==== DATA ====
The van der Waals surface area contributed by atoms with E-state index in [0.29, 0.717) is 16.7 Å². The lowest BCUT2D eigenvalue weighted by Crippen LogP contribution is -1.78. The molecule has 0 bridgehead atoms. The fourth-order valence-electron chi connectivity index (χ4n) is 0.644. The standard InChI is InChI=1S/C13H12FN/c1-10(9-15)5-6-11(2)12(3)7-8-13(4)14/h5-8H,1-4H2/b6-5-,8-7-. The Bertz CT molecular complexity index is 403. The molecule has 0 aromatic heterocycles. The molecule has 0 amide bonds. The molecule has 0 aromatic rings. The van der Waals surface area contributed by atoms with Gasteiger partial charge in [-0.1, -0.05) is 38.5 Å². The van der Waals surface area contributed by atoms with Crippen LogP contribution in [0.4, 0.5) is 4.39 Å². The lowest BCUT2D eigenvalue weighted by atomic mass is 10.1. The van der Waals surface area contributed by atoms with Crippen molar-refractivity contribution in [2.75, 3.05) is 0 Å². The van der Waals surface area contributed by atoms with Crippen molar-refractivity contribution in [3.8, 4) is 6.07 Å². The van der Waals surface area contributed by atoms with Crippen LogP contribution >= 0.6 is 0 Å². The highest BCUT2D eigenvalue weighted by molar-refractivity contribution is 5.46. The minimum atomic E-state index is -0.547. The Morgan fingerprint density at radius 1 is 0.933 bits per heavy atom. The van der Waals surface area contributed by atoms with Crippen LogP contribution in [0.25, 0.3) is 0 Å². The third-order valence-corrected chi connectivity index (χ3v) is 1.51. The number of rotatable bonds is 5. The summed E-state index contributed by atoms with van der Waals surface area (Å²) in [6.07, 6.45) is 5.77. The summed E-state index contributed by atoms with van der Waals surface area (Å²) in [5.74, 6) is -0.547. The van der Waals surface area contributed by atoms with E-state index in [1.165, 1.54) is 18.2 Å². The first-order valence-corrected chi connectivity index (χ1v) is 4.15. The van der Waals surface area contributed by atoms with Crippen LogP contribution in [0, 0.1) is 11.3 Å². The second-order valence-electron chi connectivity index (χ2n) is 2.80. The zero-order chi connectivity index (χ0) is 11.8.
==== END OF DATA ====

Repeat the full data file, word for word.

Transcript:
The van der Waals surface area contributed by atoms with E-state index in [0.29, 0.717) is 16.7 Å². The lowest BCUT2D eigenvalue weighted by Crippen LogP contribution is -1.78. The molecule has 0 bridgehead atoms. The fourth-order valence-electron chi connectivity index (χ4n) is 0.644. The standard InChI is InChI=1S/C13H12FN/c1-10(9-15)5-6-11(2)12(3)7-8-13(4)14/h5-8H,1-4H2/b6-5-,8-7-. The Bertz CT molecular complexity index is 403. The molecule has 0 aromatic heterocycles. The molecule has 0 amide bonds. The molecule has 0 aromatic rings. The van der Waals surface area contributed by atoms with Gasteiger partial charge in [-0.1, -0.05) is 38.5 Å². The van der Waals surface area contributed by atoms with Crippen LogP contribution in [0.4, 0.5) is 4.39 Å². The lowest BCUT2D eigenvalue weighted by atomic mass is 10.1. The van der Waals surface area contributed by atoms with Crippen molar-refractivity contribution in [2.75, 3.05) is 0 Å². The van der Waals surface area contributed by atoms with Crippen molar-refractivity contribution in [3.8, 4) is 6.07 Å². The van der Waals surface area contributed by atoms with Crippen LogP contribution >= 0.6 is 0 Å². The highest BCUT2D eigenvalue weighted by molar-refractivity contribution is 5.46. The minimum atomic E-state index is -0.547. The Morgan fingerprint density at radius 1 is 0.933 bits per heavy atom. The van der Waals surface area contributed by atoms with Crippen LogP contribution in [0.25, 0.3) is 0 Å². The third-order valence-corrected chi connectivity index (χ3v) is 1.51. The number of rotatable bonds is 5. The summed E-state index contributed by atoms with van der Waals surface area (Å²) in [6.07, 6.45) is 5.77. The summed E-state index contributed by atoms with van der Waals surface area (Å²) in [5.74, 6) is -0.547. The van der Waals surface area contributed by atoms with E-state index in [1.165, 1.54) is 18.2 Å². The first-order valence-corrected chi connectivity index (χ1v) is 4.15. The van der Waals surface area contributed by atoms with Crippen LogP contribution in [0, 0.1) is 11.3 Å². The second-order valence-electron chi connectivity index (χ2n) is 2.80. The zero-order chi connectivity index (χ0) is 11.8.